From this perspective we may describe the change that Rabbi Teichtal underwent as an all-encompassing, revolutionary change of heart. The religious test is carried over from the inner dimension – from submission to events and justification of God's decree – to the realm of history. Without human action, history will not move forward – as Rabbi Teichtal argues in several places.[1] I believe this to be an accurate analysis of the religious Zionist revolution in general.


As to Rabbi Teichtal, we stand at an exegetical crossroads. One way to understand the change of position brought about by the Holocaust is that he meant it to apply only from now on, as formulated in the words, "Once, the anti-Zionism position was appropriate; now, even the Rebbe of Munkacz would agree that it is no longer." Another understanding is that he meant the change to be retroactive – "Now we know that those who were opposed, at the time, were wrong;" "we should have been Zionists from the outset."


According to the second possibility, Rabbi Teichtal truly abandons the religiosity of acceptance and reconcilement, in favor of the battle.  According to the first view, we must say that the very recommendation of and support for aliya after the Holocaust is itself an acceptance of history. While history's message may have changed, the fundamental movement of response remains one of acceptance: the Holocaust forces us, by Divine decree, to abandon the exile, but it does not create a new consciousness of taking responsibility for reality.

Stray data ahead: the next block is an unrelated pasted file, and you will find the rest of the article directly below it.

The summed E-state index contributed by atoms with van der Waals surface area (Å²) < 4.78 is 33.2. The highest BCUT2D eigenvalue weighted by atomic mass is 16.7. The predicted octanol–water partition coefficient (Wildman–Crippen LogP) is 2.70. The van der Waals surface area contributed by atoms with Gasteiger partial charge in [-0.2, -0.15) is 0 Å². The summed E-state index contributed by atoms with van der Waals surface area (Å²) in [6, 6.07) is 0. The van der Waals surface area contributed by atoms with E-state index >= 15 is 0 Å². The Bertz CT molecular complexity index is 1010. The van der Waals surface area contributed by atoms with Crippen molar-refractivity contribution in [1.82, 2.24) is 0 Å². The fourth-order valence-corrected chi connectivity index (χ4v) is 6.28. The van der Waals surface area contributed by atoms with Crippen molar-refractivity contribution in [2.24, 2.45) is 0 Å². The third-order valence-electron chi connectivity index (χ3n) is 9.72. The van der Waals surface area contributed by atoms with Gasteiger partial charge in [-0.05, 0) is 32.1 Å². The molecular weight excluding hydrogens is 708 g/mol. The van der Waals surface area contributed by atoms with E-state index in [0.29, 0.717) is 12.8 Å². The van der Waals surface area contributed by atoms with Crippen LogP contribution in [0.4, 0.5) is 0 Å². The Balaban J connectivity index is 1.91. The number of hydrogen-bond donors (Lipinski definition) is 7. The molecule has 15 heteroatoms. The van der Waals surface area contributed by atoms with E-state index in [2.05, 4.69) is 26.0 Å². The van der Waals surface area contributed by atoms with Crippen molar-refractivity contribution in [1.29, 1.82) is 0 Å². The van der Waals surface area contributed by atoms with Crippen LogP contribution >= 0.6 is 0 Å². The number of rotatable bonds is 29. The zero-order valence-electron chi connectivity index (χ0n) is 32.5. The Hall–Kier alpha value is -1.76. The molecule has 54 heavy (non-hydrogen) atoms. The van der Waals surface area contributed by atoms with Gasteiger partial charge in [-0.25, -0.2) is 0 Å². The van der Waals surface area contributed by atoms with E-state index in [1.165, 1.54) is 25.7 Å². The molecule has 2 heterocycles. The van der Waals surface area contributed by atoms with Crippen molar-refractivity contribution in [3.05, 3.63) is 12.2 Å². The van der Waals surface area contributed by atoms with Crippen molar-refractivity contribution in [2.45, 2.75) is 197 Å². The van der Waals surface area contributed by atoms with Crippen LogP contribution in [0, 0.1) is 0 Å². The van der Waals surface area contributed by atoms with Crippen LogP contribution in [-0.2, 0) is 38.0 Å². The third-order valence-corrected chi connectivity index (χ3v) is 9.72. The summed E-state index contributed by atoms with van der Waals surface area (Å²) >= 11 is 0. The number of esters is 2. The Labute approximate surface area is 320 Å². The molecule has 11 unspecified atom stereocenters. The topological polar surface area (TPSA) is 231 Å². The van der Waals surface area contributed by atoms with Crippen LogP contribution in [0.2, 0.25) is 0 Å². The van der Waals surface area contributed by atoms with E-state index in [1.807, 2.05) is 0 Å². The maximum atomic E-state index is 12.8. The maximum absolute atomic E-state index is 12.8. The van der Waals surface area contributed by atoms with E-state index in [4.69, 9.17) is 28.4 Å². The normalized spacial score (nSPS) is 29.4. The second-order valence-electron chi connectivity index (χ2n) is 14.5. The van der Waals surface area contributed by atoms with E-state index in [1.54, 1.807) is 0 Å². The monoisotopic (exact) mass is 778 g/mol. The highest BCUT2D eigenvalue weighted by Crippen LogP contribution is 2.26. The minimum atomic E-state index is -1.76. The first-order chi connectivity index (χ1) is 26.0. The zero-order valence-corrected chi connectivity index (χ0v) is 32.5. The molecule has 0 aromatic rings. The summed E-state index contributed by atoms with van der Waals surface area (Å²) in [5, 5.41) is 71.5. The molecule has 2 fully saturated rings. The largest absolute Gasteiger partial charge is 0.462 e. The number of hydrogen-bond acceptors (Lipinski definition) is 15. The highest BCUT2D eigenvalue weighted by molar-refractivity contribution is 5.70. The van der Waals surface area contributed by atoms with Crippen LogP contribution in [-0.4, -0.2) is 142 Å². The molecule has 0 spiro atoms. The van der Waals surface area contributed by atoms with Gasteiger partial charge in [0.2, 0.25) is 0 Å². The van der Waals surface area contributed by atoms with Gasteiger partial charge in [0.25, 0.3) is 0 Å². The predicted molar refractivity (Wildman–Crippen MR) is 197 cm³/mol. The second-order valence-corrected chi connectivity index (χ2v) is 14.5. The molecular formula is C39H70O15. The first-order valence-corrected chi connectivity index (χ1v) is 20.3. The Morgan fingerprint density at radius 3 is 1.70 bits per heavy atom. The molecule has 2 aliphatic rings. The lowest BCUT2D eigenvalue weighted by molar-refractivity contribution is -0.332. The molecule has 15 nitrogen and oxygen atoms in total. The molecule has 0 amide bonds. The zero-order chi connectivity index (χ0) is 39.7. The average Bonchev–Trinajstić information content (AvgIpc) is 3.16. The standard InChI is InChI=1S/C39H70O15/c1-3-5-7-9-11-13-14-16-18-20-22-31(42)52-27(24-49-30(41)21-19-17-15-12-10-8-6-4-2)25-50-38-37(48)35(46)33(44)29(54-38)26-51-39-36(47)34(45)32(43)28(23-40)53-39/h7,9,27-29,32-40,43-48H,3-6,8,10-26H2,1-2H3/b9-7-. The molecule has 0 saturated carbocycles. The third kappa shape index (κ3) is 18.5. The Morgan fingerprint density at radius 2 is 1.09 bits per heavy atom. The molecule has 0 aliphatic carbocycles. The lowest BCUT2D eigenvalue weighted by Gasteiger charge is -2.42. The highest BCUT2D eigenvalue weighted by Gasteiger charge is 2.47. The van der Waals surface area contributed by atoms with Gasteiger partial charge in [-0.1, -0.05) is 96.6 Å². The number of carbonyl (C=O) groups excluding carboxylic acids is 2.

I am inclined towards the second view, according to which the change applies retroactively. In other words, the Zionist approach conformed with God's will from the outset, and therefore the main message of Em Ha-Banim Semekha is a transition from a religious position of acceptance and submission to one of historical activism with a view to changing reality.


It is fascinating to compare the spiritual, ideological change in Rabbi Teichtal with the move that appears to arise in the Rebbe of Piasetzno's Esh Kodesh (which we will address in greater detail in a future lecture). In both cases the reaction arises from within the Holocaust, as the events are taking place. The relationship between Rabbi Teichtal's position and that of the Rebbe of Piasetzno is not one of conflict – as, for example, with the Satmar Rebbe. Rather, they are two reactions that follow parallel tracks without ever meeting. For the Rebbe of Piasetzno, almost everything is internal and subjective. The suffering, breakdown, the religious act – all of these are directed inward, and this is the significance that is awarded to them. For Rabbi Teichtal, the repair is not to be found in some subjective, internal place, but rather is objective and external and to be found in history: settling Eretz Yisrael is the greatest possible repair.[2]



Translated by Kaeren Fish


[1] A good illustration is his argument with the Rebbe of Belz and his brother concerning the teaching of Rabbi Elimelekh, "Speak to Bnei Yisrael, and let them journey on, as discussed in a previous lecture.

[2]    In recent years the work Esh Kodesh has enjoyed considerable attention amongst the religious Zionist public, whereas twenty years ago it was almost never mentioned. In contrast, Em Ha-Banim Semekha has been relegated to the sidelines. It would seem that this phenomenon reflects the general movement in this public – and among the youth – away from the activist approach espoused by Rabbi Teichtal, and toward an inward, individual, existential approach that complements ideological activism.